Featured Profile: Amy Vogelsmeier
Dr. Amy Vogelsmeier’s research on patient safety has garnered accolades.
When patients transition between care settings (such as hospitals and nursing homes), healthcare professionals perform a safety practice called medication reconciliation—a complex clinical process designed to reduce the likelihood of adverse drug effects. Vogelsmeier is among the first to explore nurses’ roles in the process. Studies show that many adverse events in skilled nursing facilities, such as falls, bleeding, delirium and hypoglycemic episodes, are tied to medication use, and many of these events are considered preventable. Vogelsmeier has found that registered nurses (RNs) are more likely than licensed practical nurses (LPNs) to discover high-risk medication discrepancies.
“Currently, RNs are not functioning in nursing homes to the full scope of their practice,” says Vogelsmeier. RNs and LPNs often have interchangeable responsibilities, but Vogelsmeier’s work demonstrates that this can lead to more medication errors. Assigning medication reconciliation to RNs could prevent adverse events among nursing home residents.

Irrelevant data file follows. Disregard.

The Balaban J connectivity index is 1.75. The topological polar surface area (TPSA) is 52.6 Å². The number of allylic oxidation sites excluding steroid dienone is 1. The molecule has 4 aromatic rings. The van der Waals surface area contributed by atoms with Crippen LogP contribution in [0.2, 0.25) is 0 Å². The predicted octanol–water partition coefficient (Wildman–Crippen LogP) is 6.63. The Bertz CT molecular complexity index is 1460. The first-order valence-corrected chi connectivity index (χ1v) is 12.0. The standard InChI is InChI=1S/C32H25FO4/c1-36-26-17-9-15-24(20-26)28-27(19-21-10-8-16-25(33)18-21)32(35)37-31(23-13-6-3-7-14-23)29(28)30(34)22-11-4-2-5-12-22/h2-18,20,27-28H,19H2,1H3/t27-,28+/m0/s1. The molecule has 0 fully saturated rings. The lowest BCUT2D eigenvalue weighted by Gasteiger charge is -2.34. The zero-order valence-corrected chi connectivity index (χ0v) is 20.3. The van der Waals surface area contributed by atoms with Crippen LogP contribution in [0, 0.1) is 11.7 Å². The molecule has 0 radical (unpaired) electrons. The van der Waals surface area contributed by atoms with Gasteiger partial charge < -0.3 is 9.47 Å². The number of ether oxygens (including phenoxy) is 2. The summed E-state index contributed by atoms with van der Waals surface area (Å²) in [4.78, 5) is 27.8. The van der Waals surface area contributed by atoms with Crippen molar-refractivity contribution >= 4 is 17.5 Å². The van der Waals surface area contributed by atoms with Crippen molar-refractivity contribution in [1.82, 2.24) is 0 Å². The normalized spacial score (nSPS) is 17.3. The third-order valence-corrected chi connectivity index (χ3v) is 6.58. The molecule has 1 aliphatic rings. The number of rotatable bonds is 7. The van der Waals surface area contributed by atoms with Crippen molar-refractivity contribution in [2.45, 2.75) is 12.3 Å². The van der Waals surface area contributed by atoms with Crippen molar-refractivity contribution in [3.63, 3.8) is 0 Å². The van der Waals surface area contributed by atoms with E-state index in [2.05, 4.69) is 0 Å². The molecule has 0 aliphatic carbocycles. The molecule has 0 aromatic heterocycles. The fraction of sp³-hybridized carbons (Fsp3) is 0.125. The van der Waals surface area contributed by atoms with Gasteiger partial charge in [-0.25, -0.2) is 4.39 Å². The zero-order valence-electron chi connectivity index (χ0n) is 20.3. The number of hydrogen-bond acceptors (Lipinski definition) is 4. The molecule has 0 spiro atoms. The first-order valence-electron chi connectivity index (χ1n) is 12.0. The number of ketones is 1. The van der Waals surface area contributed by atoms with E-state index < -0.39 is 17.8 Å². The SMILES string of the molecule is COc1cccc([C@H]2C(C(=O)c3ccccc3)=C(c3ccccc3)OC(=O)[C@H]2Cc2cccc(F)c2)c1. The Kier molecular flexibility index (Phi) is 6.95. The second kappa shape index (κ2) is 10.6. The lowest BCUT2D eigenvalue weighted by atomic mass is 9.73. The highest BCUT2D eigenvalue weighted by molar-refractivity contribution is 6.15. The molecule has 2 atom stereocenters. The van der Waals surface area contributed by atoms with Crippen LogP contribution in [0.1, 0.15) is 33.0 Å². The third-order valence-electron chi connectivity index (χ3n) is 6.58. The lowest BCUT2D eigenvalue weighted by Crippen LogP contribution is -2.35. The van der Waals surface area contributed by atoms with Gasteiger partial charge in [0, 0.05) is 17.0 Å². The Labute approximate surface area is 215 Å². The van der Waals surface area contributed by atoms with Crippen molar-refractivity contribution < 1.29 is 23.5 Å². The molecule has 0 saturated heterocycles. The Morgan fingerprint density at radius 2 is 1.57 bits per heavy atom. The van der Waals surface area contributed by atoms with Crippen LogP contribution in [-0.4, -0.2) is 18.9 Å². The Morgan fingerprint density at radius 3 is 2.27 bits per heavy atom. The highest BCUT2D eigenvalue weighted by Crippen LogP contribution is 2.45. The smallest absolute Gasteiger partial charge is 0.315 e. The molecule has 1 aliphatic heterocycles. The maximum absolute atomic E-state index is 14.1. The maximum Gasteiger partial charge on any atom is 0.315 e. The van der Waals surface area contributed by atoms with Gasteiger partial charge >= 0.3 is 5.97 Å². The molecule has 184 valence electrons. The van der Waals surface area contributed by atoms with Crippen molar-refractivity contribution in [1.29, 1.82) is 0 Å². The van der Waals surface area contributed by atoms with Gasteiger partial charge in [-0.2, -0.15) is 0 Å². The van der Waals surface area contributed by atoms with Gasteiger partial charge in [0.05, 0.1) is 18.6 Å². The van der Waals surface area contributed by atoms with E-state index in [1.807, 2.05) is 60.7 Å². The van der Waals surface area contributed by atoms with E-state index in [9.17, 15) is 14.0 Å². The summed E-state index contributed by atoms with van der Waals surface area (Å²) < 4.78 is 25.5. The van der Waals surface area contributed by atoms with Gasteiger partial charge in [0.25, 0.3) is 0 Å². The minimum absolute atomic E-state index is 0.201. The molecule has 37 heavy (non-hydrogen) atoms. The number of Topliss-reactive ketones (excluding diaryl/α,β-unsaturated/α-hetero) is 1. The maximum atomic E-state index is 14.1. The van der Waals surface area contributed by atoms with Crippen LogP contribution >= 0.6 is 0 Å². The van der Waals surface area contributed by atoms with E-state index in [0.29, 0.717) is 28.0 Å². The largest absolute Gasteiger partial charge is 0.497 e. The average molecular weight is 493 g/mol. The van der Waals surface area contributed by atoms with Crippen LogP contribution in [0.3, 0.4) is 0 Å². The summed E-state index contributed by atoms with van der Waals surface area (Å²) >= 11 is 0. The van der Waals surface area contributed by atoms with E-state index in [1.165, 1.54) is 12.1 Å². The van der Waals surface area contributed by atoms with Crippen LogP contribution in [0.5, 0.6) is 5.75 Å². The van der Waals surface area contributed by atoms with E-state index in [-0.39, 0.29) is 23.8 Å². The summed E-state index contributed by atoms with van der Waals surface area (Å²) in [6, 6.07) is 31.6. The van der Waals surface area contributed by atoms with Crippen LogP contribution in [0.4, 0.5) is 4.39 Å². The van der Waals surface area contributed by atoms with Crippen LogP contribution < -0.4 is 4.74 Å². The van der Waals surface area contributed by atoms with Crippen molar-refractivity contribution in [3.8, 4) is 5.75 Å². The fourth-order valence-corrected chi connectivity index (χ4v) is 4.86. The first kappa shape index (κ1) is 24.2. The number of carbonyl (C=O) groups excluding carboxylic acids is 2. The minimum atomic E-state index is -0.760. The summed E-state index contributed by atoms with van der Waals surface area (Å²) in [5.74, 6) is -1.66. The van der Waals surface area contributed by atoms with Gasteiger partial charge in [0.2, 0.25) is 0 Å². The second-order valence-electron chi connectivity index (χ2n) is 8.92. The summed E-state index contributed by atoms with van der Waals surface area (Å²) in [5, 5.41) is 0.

Vogelsmeier is recognized as a patient-safety expert by the National Council of State Boards of Nursing as well as the Agency for Healthcare Research and Quality, and she regularly consults for the Center for Patient Safety. In 2015, she was inducted as a Fellow into the prestigious American Academy of Nursing.
One Health/One Medicine